TAMPA — Lawrence Giglio was the kind of pharmacist who took calls at home from anxious customers. Parents who called him "Doc" phoned about an infant's sore throat, a child's ear ache.
Larry's Drugs, a mainstay for 30 years on Linebaugh Avenue in Forest Hills, was that kind of pharmacy.
Mr. Giglio also opened his store in the middle of the night in emergencies and delivered medications to residences and nursing homes.
In all things, Mr. Giglio insisted on providing for those around him.
Family members say he was forceful but not threatening. When he vacationed in Italy, cab drivers who had never met him called him padre forte, or strong father.
Mr. Giglio, a Tampa native who owned Larry's Drugs from 1966 to 1996, died Monday, several months after suffering a stroke. He was 71.
He tried to give his daughters the best, buying new cars when they turned 16 and putting them through private schools. He avoided spending on himself and discouraged gifts.
So his wife bought his big and tall clothes, got them dry cleaned so he wouldn't suspect and slipped them into his closet.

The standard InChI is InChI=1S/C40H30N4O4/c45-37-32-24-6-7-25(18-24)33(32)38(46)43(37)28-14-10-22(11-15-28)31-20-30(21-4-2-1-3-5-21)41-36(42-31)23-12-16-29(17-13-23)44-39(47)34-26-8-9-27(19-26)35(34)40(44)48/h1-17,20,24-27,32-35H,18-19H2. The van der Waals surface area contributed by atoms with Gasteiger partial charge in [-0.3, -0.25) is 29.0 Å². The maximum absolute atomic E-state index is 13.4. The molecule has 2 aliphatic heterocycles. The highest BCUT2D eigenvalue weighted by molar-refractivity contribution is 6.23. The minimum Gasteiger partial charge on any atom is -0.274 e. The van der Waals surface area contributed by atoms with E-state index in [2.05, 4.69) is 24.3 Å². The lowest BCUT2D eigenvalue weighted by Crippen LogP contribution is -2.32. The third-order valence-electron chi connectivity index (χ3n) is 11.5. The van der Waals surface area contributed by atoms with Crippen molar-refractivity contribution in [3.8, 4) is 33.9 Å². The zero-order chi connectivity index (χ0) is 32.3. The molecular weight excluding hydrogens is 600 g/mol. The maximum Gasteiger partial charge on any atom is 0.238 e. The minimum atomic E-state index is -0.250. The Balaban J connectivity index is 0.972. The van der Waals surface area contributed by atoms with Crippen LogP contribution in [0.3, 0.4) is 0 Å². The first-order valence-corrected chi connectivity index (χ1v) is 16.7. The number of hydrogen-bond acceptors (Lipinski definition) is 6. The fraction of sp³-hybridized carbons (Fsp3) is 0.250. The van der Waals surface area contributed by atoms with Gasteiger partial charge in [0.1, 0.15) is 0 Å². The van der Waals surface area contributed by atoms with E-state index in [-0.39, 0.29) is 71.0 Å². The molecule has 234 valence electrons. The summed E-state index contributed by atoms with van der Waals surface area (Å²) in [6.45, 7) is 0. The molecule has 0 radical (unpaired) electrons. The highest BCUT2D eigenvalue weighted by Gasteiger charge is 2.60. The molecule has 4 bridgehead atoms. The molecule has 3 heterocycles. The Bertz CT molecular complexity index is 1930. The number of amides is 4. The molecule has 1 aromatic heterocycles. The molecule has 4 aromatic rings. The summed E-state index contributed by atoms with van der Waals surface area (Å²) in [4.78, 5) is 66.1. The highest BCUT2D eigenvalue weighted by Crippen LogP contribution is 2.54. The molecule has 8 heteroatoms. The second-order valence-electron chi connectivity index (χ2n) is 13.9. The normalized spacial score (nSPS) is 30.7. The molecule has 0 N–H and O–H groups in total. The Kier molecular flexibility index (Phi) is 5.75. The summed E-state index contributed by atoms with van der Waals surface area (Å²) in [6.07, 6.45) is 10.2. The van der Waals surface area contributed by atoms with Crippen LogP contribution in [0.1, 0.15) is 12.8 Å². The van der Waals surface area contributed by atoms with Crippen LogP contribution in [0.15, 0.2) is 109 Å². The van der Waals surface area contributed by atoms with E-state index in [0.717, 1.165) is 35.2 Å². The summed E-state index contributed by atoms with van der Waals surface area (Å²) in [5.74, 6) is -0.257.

"He would say, 'I know I've never seen this before,' " said Rose Marie Giglio, 70. "And I'd say, 'Well, you must have forgotten because you wore that last year.' "
Despite his earnestness, Mr. Giglio was far from serious. He wielded a brazen and blunt-spoken wit that could throw strangers off guard.
"At first they would take it offensively," said longtime friend Henry Borrego, 68. "Then they would figure out that it was basically said in jest, and start laughing. Somehow he just got away with saying things like that, and I don't know exactly how he did it."
He invented nicknames for friends and relatives: "Peanut Farmer," "Ice T," "Chat Room." Pretty soon, everyone else called them that too.
Two of his daughters are pharmacists now; a third is an elementary school principal. All three families live within a half-mile in the Carrollwood area.
Business at Larry's Drugs got tougher in the mid-1990s, due to a K-Mart to the east of the store and a Walgreens to the south. He closed in 1996 and spent more time traveling with his wife.
Mr. Giglio enjoyed reading, the New York Times Sunday crossword puzzle and the Tampa Bay Buccaneers. But mostly he relished meeting the needs of his family.
"That is the only thing in his life where he strived to be perfect," his wife said. "He wanted everyone to know that he did everything in his power to be the most perfect provider that ever lived."